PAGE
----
CEO: A350 XWB takes Ethiopian Airlines ‘to the next level’

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KAMPALA,JULY 05 -Ethiopian Airlines took delivery of the first of 14 Airbus A350 XWBs on June […]

A350-900_ETHIOPIAN_AIRLINES_KAMPALA,JULY 05 -Ethiopian Airlines took delivery of the first of 14 Airbus A350 XWBs on June 28, making it Africa’s first operator of the type. It is also the Addis Ababa-based carrier’s first Airbus aircraft in its 70-year history.

“Adding the A350-900 to the fleet means the company is now moving to the next level. Our A350 and Boeing 787-8s are next-generation aircraft,” Ethiopian Airlines Group CEO Tewolde Gebremariam told ATW at the delivery ceremony in Toulouse.

The A350-900 is on a long-term lease contract from Irish lessor AerCap and will initially operate on routes from Addis Ababa Bole International to Lagos and Dubai. “With a second aircraft, which [we expect] to arrive in August, London Heathrow will become an A350-900 destination. Later on, the A350s will operate on seasonality and demand on our long-haul network, like China or the US,” he said.

Asked if he worries about fleet commonality with a mix of Boeing 777/787s and A350s in operation, Gebremariam said, “The Boeing 777s … have been in service for a period of time. We need to upgrade to the latest technology, taking advantage of all the new features, which are having a positive effect in our direct-cost operation.”

He said Ethiopian’s aircraft selection depends on which routes it decides to open. “Then we select the fleet, in terms of range and demand,” he said.

The 777s will remain because on some routes the aircraft is ideal for the high sea-level altitude airport at Bole. “The high sea level is a challenge, but the A350 takes this challenge. The A350 is slightly larger than the Boeing 777-200LR and a bit smaller than our 777-300ER,” he said.

Gebremariam said that in about five to 10 years, a new airport in Addis Ababa will be in service. When asked if Ethiopian would need very large aircraft, like the A380, he said, “At this moment, we are quite satisfied with the less than 400-seat capacity, but in the future why not?”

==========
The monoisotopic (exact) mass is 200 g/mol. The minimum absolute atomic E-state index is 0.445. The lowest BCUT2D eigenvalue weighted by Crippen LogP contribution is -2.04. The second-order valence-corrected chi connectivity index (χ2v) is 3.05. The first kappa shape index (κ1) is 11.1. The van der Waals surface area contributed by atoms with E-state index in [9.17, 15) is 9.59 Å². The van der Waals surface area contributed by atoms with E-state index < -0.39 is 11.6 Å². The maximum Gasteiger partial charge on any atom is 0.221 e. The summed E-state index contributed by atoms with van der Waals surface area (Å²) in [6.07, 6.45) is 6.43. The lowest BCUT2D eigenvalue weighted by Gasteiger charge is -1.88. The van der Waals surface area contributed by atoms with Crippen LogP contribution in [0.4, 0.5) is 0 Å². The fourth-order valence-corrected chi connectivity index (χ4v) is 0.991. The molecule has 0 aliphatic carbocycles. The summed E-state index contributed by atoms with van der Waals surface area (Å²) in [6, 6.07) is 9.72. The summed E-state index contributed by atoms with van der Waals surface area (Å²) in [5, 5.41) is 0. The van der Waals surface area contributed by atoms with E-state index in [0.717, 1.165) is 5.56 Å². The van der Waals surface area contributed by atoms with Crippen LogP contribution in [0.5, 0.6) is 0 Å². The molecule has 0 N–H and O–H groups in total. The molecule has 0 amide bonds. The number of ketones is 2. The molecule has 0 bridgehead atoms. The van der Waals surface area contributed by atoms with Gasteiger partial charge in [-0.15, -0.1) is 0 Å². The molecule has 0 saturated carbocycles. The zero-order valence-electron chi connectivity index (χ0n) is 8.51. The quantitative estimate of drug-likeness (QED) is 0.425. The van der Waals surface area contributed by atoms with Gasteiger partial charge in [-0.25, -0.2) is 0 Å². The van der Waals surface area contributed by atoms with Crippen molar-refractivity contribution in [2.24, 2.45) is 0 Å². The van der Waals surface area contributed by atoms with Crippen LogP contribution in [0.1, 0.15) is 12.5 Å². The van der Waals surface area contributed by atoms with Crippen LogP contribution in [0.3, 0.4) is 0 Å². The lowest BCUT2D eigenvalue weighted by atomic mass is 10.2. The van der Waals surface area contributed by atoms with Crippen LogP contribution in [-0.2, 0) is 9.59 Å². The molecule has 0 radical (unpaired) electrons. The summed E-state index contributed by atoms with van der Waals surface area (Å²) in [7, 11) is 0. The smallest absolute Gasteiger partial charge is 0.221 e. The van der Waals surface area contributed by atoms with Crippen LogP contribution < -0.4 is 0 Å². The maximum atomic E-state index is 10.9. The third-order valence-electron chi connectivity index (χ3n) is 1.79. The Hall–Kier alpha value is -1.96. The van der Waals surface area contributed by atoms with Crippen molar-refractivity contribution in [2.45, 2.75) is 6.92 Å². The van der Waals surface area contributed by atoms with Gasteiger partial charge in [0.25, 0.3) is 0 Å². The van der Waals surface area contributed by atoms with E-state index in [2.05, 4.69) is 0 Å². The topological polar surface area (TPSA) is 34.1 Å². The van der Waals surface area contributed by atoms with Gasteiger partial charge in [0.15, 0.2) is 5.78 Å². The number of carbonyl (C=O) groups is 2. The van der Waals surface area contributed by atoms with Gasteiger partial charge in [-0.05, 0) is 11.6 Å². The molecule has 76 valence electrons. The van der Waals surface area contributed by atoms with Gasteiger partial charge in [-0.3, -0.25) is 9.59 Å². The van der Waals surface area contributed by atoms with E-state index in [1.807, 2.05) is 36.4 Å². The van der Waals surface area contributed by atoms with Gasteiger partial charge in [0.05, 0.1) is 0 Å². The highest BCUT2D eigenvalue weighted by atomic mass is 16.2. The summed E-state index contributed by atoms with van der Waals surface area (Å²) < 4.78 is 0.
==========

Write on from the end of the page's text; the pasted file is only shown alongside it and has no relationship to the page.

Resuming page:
With the new A350, the number of aircraft in Ethiopian’s fleet stays at 79. “Another new Boeing 787-8 is coming from Seattle the day after [June 30].” However, this is one of the first early-build serial numbers, which is powered with Rolls-Royce engines, different from Ethiopian’s 13 GE-powered 787s. “Yes, commonality is good in terms of spares, but that [engine] was not available [for the early-build 787s],” Gebremariam said. ATW understands Ethiopian received a good deal from Boeing to take these aircraft.

Gebremariam has also indicated an interest for the larger variant, the A350-1000. “As soon as we know more about this aircraft, we will think about it. But let’s face it—there is a competitor,” he said, referring to the Boeing 777X.

Airbus COO Tom Williams said the first A350 delivery to Ethiopian Airlines “improves our footprint in Africa.” He told ATW that Airbus plans to deliver about 50 A350s by the end of 2016, despite delays in receiving cabin equipment. “This will be a very busy summer [for Airbus]. There are a lot of [A350] aircraft in the system, and there are much more [deliveries] during this year,” he said.

Ethiopian Airlines is also in the final stages of adding its own A350 flight simulator, which will be located in the newly built flight operations building at Bole International Airport.

Ethiopian Airlines will take delivery of 12 additional aircraft between July 2016 and June 2017.

Adapted from ATW

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